In the programme, Cheng was said to have been an aide to former Democratic Progressive Party chairman Cho Jung-tai and was accused of using a research institute he established in Prague as a cover to gain intelligence on China and of working to hurt Chinese diplomatic relations in Europe. Cho on his official Facebook account denied that Cheng was ever his assistant.
Taiwan’s relations with the Czech Republic have been in the spotlight after Czech senate speaker Milos Vystrcil travelled to the island in late August, the most senior politician from the central European country to do so in 16 years. Chinese Foreign Minister Wang Yi threatened that Vystrcil would “pay a heavy price” for his actions, and Beijing later issued a travel warning for the Czech Republic amid the tensions. [Source]
Central News Agency, a Taiwanese state-owned media organization, outlined the charges laid against Tsai Chin-she and Shih Cheng-ping in the third part of the documentary:
In the latest episode of CCTV’s three-part “Taiwanese spies” series, Southern Taiwan Union of Cross-strait Relations Association Chairman Tsai Chin-shu (蔡金樹) and retired National Taiwan Normal University professor Shih Cheng-ping (施正屏) confessed on camera to collecting intelligence on China for the Taiwanese authorities for years.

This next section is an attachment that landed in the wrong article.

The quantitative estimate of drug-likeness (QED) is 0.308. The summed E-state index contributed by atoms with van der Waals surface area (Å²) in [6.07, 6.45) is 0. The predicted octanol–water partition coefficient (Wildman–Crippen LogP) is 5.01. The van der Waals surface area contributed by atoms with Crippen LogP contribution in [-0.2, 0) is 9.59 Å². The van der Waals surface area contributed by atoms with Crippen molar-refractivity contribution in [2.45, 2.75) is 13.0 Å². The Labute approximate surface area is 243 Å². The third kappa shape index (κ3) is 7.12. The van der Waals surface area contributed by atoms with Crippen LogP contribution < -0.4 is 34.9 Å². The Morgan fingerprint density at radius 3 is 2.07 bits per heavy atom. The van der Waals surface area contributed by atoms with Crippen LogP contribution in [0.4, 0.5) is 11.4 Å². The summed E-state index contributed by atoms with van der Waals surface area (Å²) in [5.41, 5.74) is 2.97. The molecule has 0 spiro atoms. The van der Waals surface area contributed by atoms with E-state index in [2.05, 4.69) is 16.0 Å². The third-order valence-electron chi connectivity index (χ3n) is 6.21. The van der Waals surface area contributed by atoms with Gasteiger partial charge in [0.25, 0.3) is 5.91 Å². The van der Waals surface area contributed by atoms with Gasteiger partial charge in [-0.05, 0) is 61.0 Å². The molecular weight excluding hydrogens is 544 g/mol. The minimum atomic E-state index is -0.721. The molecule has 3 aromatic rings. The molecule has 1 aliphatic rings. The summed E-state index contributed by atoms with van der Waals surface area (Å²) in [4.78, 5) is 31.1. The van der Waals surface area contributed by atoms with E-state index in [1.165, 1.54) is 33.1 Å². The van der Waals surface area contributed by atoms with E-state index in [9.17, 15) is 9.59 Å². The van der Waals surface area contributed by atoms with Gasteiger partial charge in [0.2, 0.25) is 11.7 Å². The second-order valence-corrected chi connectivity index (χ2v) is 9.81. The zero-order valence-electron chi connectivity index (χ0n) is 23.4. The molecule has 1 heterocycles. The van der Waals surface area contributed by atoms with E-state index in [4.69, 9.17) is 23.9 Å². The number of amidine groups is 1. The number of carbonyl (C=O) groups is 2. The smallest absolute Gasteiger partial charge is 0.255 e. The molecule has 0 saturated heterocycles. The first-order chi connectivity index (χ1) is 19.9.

[… Tsai] established an online news website to facilitate contacts with Chinese scholars, which enabled him to learn inside information about the Chinese government and pass the “intelligence” to the MIB in exchange for NT$5 million (US$174,429), the program alleged.
[…] As a renowned scholar, Shih was able to attend cross-strait academic conferences in China. From 2005-2018, he collected confidential information concerning the Chinese government, including Beijing’s One-Belt One Road initiative, which he passed to the NSB in exchange for NT$1.6 million, according to the program. [Source]
CCTV’s habit of airing coerced confessions has led to investigations by U.K. regulators and condemnation by international rights groups. A landmark 2018 report by the advocacy group Safeguard Defenders explored how choreographed admissions of guilt were used to shape Chinese propaganda.
China's Party/State-TV CCTV airs 2 more forced TV confessions of Taiwanese, carrying out foreign policy for the State, bringing total to 4 victims/broadcasts in 4 days. pic.twitter.com/oB6ZgQSYsm